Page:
That’s very hard. Walter (Rohrl) was maybe the most complete, but if you take only gravel then Hannu (Mikkola) and Stig (Blomqvist) were so very, very good. It is difficult because you all have your moment, your day. On Safari, (Bjorn) Waldegard was just fantastic. Even if you remember Timo Salonen. But Walter was very fast on asphalt, but then he never did Safari very much - he did not like that kind of rally, so was he complete? Maybe something missing!
You also diversified and competed in the Le Mans 24 Hour race.
Coming from rallying to circuit racing, what I remember was that I have never been so scared going in a straight line as I as was on the Mulsanne (straight). You could feel the car was just so light. We were crazy, because this car had no test, nothing. No aerodynamic tests, just building this car for Le Mans. We were testing on Magny Cours, which was then very tight, and couldn’t even get up into fifth gear, so we did not try at high speed.
At least I was never tired, as when they asked to drive everytime it was only for two hours. Not like a rally in those days, which went through three days and three nights.
It started to rain I remember, and I started to pass everybody. I was running on slicks. In the pits they were saying “Michele you must stop”, but I did not want to because I was passing everyone.
Finally we won our category in prototype 2-litres.
After so many years of full-on motorsport, was it difficult to change the pace and get back to everyday life?
No, because for me I am never doing nothing. Always doing something. I never have enough time to do the things I want to do.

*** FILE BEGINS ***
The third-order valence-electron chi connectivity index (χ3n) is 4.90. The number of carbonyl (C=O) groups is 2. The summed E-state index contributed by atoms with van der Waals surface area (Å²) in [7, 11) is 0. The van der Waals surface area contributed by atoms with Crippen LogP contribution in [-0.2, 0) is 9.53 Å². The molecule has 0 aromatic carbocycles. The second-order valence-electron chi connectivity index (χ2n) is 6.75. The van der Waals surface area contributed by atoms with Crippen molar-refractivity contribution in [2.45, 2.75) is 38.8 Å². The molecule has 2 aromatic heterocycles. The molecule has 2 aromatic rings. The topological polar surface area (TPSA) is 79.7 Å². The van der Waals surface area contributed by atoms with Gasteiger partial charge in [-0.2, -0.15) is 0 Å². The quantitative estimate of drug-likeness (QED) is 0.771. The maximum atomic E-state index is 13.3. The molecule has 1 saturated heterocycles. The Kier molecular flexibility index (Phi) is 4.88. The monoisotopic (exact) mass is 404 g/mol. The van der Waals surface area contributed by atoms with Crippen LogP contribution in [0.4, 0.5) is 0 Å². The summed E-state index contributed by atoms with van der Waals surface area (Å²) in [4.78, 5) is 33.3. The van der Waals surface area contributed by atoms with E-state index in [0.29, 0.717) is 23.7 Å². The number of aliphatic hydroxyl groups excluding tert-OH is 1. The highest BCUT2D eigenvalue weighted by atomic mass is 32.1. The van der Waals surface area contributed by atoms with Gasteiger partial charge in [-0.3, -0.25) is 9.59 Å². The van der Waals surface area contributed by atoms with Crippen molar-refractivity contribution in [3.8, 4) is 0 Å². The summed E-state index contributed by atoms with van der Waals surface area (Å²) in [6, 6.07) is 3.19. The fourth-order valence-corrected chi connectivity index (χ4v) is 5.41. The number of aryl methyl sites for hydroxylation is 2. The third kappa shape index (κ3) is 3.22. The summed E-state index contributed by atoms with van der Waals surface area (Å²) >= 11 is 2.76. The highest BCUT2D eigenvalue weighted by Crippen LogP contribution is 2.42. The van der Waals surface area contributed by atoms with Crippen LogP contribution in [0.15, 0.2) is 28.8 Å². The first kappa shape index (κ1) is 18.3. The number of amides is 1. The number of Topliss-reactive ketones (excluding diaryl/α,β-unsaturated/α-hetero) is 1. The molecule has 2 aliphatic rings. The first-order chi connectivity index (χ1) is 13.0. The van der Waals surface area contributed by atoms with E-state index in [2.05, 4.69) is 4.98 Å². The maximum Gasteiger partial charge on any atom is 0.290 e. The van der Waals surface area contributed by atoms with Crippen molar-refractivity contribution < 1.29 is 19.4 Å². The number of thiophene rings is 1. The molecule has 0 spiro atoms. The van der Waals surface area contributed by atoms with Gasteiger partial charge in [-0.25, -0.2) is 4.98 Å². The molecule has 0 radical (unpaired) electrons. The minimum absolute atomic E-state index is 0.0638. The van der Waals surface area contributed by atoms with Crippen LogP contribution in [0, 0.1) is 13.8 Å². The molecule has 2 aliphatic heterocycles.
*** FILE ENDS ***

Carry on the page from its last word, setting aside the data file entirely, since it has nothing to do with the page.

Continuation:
First I have my daughter the year after, in 1987. A new change. In 1988 we got the idea for Race of Champions straight away, just the two of us to organise that.
So now that takes some of my time, and I play golf, I travel, have my dogs. I enjoy life!
The Race of Champions obviously takes a fair percentage of your time these days. Have you ever competed in it yourself?
Mouton signs autographs for fans in New Zealand.
I was part of the Rally Legends one year, but when you are part of the organisation it is very hard also to drive. Its development has been very, very good since we move to stadiums. Also, when you are in a capital city it is easier for the drivers to come. More convenient, shorter (one day).
They enjoy being together, it is really nice. You know, when you are competing you are following each other’s results all year round – rallying, NASCAR, F1 – but you never have the chance to be together. They are very relaxed and friendly, and with the Nations Cup they are fighting for their country for the first time.
The only events you have done in the past 24 years are the London-Sydney Marathon re-run, and the Classic Safari Rally. What brings you back to New Zealand, and back into special stage rallying?
Because of you. It is true. People have been very, very nice. You remember this, and people are very friendly.